Definitions for vitaminˈvaɪ tə mɪn; Brit. also ˈvɪt ə-; -mɪn, -ˌmin
Random House Webster's College Dictionary
vi•ta•minˈvaɪ tə mɪn; Brit. also ˈvɪt ə-; -mɪn, -ˌmin(n.)
any of a group of organic substances essential in small quantities to normal metabolism, found in minute amounts in natural foodstuffs and also produced synthetically: deficiencies of vitamins produce specific disorders.
Category: Biochemistry, Nutrition
Origin of vitamin:
1912; earlier vitamine < L vīt(a) life +amine ; coined by Casimir Funk (1884–1967), U.S. biochemist, who thought they were amines
any of a group of organic substances essential in small quantities to normal metabolism
Kernerman English Learner's Dictionary
vitamin(noun)ˈvaɪ tə mɪn; Brit. also ˈvɪt ə-
a substance contained in food needed by your body to be healthy
the vitamins found in green vegetables
Any of a specific group of organic compounds essential in small quantities for healthy human growth, metabolism, development, and body function; found in minute amounts in plant and animal foods or sometimes produced synthetically; deficiencies of specific vitamins produce specific disorders.
Origin: 1920, originally vitamine (1912), from vita (see vital) + amine (see amino acid). Vitamine coined by Polish biochemist after the initial discovery of aberic acid (thiamine), when it was thought that all such nutrients would be amines. The term had become ubiquitous by the time it was discovered that vitamin C, among others, had no amine component. In 1920, British biochemist proposed that the final -e be dropped to deemphasize the amine reference. The ending -in was acceptable because it was used for neutral substances of undefined composition. Drummond introduced the lettering system of nomenclature (Vitamin A, B, C, etc.) also at this same time.
A vitamin is an organic compound required by an organism as a vital nutrient in limited amounts. An organic chemical compound is called a vitamin when it cannot be synthesized in sufficient quantities by an organism, and must be obtained from the diet. Thus, the term is conditional both on the circumstances and on the particular organism. For example, ascorbic acid is a vitamin for humans, but not for most other animals, and biotin and vitamin D are required in the human diet only in certain circumstances. By convention, the term vitamin includes neither other essential nutrients, such as dietary minerals, essential fatty acids, or essential amino acids nor the large number of other nutrients that promote health but are otherwise required less often. Thirteen vitamins are universally recognized at present. Vitamins are classified by their biological and chemical activity, not their structure. Thus, each "vitamin" refers to a number of vitamer compounds that all show the biological activity associated with a particular vitamin. Such a set of chemicals is grouped under an alphabetized vitamin "generic descriptor" title, such as "vitamin A", which includes the compounds retinal, retinol, and four known carotenoids. Vitamers by definition are convertible to the active form of the vitamin in the body, and are sometimes inter-convertible to one another, as well.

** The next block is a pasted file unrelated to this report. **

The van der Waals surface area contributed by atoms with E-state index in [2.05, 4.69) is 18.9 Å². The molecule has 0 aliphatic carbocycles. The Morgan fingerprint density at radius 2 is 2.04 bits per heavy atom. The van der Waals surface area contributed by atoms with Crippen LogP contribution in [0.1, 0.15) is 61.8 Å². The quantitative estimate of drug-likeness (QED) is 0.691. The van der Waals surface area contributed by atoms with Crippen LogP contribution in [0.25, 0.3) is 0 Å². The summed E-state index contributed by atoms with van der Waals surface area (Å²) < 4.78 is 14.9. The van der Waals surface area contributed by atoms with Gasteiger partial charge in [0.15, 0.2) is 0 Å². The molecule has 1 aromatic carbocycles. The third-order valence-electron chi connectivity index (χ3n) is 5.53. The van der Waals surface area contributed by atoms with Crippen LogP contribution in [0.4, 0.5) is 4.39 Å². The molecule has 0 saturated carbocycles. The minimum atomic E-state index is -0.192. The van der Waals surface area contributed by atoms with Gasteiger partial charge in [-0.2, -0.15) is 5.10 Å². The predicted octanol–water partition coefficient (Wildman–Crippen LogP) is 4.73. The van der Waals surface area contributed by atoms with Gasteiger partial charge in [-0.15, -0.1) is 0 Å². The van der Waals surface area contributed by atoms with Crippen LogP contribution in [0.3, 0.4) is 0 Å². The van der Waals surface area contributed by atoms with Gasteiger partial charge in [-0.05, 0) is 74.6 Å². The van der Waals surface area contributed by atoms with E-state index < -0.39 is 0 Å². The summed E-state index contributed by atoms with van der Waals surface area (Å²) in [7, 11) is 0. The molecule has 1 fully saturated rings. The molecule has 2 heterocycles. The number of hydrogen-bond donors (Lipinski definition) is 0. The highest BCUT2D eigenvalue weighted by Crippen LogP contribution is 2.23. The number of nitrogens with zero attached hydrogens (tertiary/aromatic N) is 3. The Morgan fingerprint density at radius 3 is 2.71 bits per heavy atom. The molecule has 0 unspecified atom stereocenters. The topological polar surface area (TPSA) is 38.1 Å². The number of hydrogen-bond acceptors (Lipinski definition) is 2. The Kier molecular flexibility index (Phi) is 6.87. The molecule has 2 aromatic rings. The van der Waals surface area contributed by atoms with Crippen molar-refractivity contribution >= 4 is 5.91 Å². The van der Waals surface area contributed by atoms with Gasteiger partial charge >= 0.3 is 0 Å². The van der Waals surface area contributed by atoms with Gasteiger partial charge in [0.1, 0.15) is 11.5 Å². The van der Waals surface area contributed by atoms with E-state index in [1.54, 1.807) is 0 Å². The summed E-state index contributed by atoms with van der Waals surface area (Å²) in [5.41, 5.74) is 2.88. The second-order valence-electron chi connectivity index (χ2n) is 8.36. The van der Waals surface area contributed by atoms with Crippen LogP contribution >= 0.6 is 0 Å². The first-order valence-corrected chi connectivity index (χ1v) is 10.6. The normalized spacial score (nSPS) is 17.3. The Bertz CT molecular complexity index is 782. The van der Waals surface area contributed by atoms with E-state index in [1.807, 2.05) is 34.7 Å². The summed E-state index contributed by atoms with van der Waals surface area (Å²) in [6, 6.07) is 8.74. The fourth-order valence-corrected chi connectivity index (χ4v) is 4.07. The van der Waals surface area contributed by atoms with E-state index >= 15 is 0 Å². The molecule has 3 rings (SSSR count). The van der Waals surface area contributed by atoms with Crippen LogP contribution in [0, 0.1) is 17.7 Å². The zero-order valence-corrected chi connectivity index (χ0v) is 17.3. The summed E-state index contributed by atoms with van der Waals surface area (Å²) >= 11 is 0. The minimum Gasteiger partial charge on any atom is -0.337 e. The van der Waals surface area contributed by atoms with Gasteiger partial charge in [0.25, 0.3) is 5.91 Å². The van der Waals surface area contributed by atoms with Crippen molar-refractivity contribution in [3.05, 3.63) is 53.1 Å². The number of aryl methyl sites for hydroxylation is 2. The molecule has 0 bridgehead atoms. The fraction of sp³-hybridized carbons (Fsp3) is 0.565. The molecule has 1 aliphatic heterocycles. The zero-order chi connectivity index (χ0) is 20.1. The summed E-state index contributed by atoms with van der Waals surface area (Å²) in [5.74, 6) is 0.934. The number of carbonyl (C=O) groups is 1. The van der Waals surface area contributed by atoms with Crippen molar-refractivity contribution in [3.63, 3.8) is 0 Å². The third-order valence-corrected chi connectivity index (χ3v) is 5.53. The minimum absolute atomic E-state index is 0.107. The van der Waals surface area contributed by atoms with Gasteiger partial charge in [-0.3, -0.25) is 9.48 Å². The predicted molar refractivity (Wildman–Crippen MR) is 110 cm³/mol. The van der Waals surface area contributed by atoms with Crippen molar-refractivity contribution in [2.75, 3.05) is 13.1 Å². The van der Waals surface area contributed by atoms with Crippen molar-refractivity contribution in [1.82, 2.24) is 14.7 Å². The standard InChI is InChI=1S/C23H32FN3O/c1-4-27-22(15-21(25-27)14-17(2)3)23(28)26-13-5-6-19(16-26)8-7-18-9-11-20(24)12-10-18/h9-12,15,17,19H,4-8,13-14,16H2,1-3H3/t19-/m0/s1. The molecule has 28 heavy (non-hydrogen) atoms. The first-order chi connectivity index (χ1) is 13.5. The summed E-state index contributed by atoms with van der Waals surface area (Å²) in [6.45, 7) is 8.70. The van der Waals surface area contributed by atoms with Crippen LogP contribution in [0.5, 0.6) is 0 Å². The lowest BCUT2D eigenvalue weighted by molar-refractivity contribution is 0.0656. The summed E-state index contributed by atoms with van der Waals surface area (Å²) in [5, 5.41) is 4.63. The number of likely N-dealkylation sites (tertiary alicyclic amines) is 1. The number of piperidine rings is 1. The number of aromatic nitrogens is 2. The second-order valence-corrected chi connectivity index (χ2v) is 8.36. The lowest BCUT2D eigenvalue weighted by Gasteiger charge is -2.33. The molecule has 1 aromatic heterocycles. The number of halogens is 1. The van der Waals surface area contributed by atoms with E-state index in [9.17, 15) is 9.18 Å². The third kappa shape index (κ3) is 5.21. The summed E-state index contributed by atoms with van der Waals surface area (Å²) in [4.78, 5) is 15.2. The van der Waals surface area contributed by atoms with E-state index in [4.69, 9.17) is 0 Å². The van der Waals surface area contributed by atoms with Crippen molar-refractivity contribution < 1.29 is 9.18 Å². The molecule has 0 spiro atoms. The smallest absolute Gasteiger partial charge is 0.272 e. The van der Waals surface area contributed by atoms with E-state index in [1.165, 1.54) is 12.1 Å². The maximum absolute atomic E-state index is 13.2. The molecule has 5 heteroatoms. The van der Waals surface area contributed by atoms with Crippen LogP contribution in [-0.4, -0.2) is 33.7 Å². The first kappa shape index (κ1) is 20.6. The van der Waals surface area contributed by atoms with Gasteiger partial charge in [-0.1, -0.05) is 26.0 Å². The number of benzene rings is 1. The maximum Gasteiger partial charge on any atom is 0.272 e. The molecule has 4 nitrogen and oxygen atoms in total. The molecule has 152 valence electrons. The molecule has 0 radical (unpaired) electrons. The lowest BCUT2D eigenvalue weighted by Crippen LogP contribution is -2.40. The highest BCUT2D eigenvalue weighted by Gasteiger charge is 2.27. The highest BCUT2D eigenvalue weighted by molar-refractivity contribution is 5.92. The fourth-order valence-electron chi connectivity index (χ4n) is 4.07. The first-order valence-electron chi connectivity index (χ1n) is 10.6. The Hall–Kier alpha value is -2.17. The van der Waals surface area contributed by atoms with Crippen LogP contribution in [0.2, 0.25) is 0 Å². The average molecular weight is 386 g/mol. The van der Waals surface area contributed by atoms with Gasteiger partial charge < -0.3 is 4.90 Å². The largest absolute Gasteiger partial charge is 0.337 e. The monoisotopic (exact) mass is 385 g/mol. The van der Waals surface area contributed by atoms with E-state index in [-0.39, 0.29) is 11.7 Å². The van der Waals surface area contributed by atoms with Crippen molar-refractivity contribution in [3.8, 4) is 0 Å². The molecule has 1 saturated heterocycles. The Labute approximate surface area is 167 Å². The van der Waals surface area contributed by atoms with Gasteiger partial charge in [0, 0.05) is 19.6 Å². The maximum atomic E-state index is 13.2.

Translations for vitamin
Kernerman English Multilingual Dictionary
any of a group of substances necessary for healthy life, different ones occurring in different natural things such as raw fruit, dairy products, fish, meat etc
A healthy diet is full of vitamins; Vitamin C is found in fruit and vegetables; (also adjective) vitamin pills.
- vitaminaPortuguese (BR)
- das Vitamin, Vitamin...German
- vitamin; vitamin-Danish
- (de) vitamineFrench
- vitamina; di vitaminaItalian
- ويټامين، په خوړوكې هغه مواد چې دژوند دپاره ضروري ديPashto
- vitamin; vitaminskiSlovenian
- 維生素Chinese (Trad.)
- вітамін; вітаміннийUkrainian
- وٹامن، حياتينUrdu
- sinh tố, vitaminVietnamese
- 维生素Chinese (Simp.)
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